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Wednesday, September 5, 2012

Greenlight and censorship: Valve's first screw-up

I, like everyone else in the game’s industry, likes Valve. The passionate team over there has produced some of the finest games ever crafted, and Steam has almost singlehandedly made PC gaming relevant in an era of console and device gaming.

But Greenlight proves the company is not infallible. I’m don’t doubt the good intentions behind the project in the slightest. Giving the community the ability to vote for the games they would like to see appear on Steam is noble. But boy did they get the launch wrong, in almost every single way.

At a technical level, discovery became an issue mere hours after the project launched, and this was Valve’s first misstep. Every indie with a game immediately leapt at the opportunity to have their game thrown into contention for Steam visibility. And why wouldn’t they? The exposure that Steam offers is not dissimilar to Apple picking a game to include in its weekly “New and Noteworthy” wrap up. Or in other words – it could literally launch a career, and that’s not an opportunity any halfway savvy businessperson would allow themselves to miss out on.

But, because a game needs a fair few votes before it can get accepted through this program, what has quickly happened is that so many games got listed that it became difficult to find ones that you actually wanted to vote for. Or in other words it became like listing all the Apple App store games by release date and hoping to find one you wanted to play. Valve just recently introduced a $100 fee to list a game on Greenlight to ward away the genuine “troll” game listings, but $100 isn’t going to deter enough indie developers to stop this discoverability issue.

Of course, the discovery isn’t really Valve’s fault, and long term it’s no doubt fixable. It’s a flaw in the noble idea, but it’s not a screw-up.

No, the screw-up happened when Valve decided it has the right to be a censor of good taste. No one is arguing that Seduce Me is a good game – no doubt it would be as much fun as having teeth pulled, but I take great issue in Value removing it from Greenlight on the basis of “offensive content.”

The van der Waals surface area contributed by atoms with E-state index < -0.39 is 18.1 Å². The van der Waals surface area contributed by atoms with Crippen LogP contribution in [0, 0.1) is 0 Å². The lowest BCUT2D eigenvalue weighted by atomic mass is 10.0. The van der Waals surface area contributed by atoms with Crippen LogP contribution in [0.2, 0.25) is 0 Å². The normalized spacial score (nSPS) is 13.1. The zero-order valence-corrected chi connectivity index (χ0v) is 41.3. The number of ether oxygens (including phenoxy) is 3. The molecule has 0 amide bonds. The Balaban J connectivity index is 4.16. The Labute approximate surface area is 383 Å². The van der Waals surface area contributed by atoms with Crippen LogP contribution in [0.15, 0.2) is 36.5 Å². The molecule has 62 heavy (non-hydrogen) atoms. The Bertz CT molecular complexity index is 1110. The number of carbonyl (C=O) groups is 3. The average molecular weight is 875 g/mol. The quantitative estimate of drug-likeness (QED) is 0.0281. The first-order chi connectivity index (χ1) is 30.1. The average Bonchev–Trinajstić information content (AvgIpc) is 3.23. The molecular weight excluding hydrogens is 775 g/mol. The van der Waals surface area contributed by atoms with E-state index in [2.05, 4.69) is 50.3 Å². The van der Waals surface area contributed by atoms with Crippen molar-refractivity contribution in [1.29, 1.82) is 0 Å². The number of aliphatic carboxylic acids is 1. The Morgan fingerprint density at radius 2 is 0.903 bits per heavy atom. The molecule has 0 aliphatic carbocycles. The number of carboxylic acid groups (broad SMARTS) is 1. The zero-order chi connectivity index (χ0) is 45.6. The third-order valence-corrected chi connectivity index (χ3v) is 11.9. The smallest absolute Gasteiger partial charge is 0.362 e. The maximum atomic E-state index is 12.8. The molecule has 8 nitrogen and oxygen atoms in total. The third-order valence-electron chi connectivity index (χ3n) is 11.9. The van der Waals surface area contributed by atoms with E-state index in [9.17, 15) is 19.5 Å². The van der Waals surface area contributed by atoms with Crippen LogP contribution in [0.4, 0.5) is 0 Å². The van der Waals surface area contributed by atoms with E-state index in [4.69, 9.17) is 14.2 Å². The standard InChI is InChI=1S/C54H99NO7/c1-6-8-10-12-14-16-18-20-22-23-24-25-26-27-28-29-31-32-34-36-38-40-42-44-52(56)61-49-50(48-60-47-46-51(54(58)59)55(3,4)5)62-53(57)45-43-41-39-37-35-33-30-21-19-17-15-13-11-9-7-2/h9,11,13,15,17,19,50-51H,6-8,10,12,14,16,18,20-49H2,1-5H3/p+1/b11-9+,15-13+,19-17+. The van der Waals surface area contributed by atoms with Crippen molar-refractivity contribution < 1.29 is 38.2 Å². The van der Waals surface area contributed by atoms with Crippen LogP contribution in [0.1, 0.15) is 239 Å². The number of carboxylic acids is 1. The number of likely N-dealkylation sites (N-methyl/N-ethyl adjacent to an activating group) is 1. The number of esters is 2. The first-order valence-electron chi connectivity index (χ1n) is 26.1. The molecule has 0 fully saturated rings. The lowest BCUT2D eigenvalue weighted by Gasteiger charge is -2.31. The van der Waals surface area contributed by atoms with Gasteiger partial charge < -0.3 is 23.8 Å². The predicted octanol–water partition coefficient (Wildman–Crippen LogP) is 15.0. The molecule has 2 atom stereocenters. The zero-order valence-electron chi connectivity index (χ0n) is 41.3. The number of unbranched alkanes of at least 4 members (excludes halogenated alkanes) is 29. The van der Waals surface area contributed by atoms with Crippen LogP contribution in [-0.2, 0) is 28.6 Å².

Here I was thinking the point of Greenlight was to give that vote of what is and isn’t good taste to the community. The whole point of this was for the gamers – not the corporate suits - to separate exploitative sex-fests from those games that use sex in an intelligent fashion.

Instead, Valve has decided that it will decide what is and isn’t offensive, and Greenlight has become guilty of the corporate moralising that it was always meant to argue against. And so that noble idea of what Greenlight was meant to stand for has just come crashing down.

Considering the value that independent producers bring any creative field is its capacity to be transgressive in a way that the mainstream could never achieve, Value really should have stood up for the right for material of a questionably offensive nature to appear on Greenlight. The community has the power to down vote material that they find offensive, and given how many people are offended by sex it would seem to me that sex games would find themselves quickly voted into oblivion. And, if these games do get approved, then who is Valve (or anyone else) to say that it’s even offensive content in the first place? The masses have spoken and they decided they wanted the game, after all.

I’m disappointed in Valve, as I always thought that Value had a socialist philosophy that it stands for the people. It clearly has other agendas at play than giving gamers what they want, though, so while Greenlight will forever be a grand idea, that idea has been forever tarnished.
Greenlight and censorship: Valve's first screw-up
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